In 1946 Paul and his father began a charitable fund that would help children of their employees go to college. That fund grew over the years in financial worth and areas of interest into the current Broyhill Family Foundation. The foundation has given millions of dollars to support higher education, medical research, and other charitable endeavors. Endowment funds at numerous universities and hospitals provide ongoing support of programs and research.
Paul and his brother, U.S. Senator Jim Broyhill, were instrumental in establishing Caldwell Community College & Technical Institute. Paul believed that students who did not want to attend a four-year college needed career education alternatives. Over the years the Broyhill Family Foundation has continued to be a primary supporter of that institution. Today, appropriately, a new building on the campus bears his name: The Paul H. Broyhill Center for Advanced Technologies.
At the company’s height, Paul sold Broyhill Furniture Industries and the Broyhill name to Interco, Inc. With the proceeds, he structured the BMC Fund that he managed on behalf of the Broyhill family. Paul Broyhill stayed involved in business and in humanitarian efforts until just before his death. He was vital and engaged with a sharp mind, a sense of humor, and a heart for others.
Over the years Paul received innumerable local, state, and national awards, recognitions, commendations and honors including: Honorary doctorates from Gardner-Webb University, Appalachian State University, Lees-McRae College, and Lenoir Rhyne University; Furniture Today Lifetime Achievement Award; The North Carolina Citizens for Business and Industry Hall of Fame; The American Home Furnishings Association Hall of Fame and Distinguished Service Award; State of North Carolina Order of the Longleaf Pine; and Masonic Veteran’s Master Service Award.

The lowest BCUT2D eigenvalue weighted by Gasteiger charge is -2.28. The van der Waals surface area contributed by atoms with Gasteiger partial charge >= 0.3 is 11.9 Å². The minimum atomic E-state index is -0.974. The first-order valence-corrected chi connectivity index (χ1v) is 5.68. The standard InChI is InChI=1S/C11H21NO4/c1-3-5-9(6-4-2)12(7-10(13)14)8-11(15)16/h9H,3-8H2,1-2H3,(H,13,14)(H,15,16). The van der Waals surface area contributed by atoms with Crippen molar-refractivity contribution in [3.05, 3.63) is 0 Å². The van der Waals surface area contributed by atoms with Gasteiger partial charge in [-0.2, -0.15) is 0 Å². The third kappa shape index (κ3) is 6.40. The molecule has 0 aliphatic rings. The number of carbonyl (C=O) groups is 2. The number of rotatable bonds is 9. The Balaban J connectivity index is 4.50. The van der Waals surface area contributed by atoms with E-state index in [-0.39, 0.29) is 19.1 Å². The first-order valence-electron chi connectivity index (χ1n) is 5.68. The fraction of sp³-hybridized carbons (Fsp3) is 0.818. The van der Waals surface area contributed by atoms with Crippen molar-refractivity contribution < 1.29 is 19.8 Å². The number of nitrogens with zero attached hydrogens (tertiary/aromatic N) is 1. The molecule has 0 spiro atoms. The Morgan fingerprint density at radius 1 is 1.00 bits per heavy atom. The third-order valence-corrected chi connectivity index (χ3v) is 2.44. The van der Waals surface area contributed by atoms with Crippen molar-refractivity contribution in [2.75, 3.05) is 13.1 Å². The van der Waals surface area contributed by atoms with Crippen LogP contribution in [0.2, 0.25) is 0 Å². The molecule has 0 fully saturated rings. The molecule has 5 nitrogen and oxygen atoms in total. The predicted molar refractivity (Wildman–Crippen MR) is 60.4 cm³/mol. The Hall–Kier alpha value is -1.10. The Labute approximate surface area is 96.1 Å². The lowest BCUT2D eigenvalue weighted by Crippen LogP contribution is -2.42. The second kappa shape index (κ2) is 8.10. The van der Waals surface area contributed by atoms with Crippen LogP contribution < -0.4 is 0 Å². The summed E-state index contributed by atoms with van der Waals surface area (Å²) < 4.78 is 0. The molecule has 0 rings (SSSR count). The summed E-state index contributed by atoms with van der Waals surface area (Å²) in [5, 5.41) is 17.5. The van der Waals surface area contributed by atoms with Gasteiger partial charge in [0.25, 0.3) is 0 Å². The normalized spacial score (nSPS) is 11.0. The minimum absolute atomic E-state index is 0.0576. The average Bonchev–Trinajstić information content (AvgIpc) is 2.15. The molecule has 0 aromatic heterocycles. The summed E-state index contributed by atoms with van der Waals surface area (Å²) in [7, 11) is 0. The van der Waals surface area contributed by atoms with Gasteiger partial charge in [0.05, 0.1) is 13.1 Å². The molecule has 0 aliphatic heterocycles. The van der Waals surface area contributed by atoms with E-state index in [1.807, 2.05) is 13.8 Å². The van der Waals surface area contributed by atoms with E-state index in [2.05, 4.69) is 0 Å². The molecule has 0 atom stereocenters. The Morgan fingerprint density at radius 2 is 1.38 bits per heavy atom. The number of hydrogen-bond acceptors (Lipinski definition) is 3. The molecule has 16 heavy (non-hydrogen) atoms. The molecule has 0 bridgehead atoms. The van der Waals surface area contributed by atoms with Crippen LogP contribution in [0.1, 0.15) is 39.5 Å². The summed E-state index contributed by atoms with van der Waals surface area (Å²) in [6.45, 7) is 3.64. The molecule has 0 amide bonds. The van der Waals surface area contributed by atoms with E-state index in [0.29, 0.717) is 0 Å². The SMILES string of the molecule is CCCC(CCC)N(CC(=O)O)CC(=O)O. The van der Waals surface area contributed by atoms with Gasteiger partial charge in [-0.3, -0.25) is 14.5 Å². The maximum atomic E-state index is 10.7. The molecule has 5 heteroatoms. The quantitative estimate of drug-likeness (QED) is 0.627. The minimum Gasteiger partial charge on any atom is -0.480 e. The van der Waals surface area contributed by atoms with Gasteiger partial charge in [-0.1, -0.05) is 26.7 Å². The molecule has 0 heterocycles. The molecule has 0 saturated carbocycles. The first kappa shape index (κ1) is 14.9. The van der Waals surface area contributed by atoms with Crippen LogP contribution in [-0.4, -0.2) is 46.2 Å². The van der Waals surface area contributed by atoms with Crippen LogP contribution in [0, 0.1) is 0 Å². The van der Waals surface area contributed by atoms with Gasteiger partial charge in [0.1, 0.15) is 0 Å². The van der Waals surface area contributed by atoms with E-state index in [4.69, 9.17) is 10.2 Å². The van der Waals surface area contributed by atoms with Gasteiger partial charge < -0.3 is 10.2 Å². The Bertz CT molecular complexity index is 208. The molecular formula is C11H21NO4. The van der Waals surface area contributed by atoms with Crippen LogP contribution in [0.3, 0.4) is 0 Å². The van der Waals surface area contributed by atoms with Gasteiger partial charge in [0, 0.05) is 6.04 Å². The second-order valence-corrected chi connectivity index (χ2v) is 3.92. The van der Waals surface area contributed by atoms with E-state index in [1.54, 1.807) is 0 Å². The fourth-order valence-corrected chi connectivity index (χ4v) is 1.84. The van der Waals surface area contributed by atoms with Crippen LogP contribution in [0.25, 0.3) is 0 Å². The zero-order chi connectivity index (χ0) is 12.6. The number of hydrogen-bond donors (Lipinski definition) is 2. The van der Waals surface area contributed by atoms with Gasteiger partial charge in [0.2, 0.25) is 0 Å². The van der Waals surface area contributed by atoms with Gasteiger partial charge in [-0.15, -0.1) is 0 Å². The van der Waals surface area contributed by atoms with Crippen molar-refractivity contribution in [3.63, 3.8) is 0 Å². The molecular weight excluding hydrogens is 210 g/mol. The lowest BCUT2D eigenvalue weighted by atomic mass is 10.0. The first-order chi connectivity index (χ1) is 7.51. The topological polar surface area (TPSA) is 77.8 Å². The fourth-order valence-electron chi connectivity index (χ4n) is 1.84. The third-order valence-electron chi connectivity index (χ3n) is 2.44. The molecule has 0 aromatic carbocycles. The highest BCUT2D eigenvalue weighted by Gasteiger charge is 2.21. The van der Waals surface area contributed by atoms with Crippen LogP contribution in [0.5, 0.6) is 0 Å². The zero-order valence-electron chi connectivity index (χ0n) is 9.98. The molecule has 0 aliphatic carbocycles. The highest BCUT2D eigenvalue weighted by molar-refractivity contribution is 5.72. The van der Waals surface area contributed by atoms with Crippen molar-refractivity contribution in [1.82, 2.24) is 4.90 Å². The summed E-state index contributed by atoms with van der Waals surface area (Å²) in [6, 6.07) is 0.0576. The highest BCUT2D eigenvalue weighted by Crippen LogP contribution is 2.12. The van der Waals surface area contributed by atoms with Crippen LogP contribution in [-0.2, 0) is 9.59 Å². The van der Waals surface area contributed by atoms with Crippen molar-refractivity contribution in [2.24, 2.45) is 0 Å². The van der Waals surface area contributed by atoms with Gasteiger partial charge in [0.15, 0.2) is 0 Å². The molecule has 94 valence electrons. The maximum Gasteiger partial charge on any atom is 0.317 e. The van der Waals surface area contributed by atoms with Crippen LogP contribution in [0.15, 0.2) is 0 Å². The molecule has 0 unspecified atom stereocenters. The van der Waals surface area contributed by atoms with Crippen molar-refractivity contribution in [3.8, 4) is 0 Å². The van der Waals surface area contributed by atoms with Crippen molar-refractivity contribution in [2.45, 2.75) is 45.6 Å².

He was a friend of U.S. Presidents, Congressmen, and other leaders. Yet, his heart warmed when random people would approach him, thanking him for the opportunity he provided them at Broyhill Furniture. While he devoted most of his time to business and to the foundation, Paul also participated in various church and civic activities. A lifelong member of First Baptist Church of Lenoir, he served in capacities including Sunday School teacher, member and Chairman of the Board of Deacons, and Life Deacon. He served as Trustee of the Baptist Children’s Homes of North Carolina, Southeastern Baptist Theological Seminary, Wake Forest University and Tomorrow’s America Foundation, which operates four Broyhill Leadership Conferences for youth.
In addition, Paul Broyhill served on the Board of Directors of the National Association of Manufacturers, the Dallas Market Center in Dallas, Texas, and the Board of the American Furniture Manufacturers Association in High Point, North Carolina. He served on the Board of Directors and advisory councils of various colleges and universities.
Survivors include his wife, Karen Rabon Broyhill; one son, Hunt Broyhill and wife LeAnne; two daughters, Caron Broyhill and Claire Broyhill; his brother, retired United States Senator, James T. Broyhill and wife, Louise; two step-children, Chris Hall and wife Stephanie, and Jenny Hall Robeson and husband Mark; seven grandchildren, five great-grandchildren, and numerous nieces, nephews, and cousins.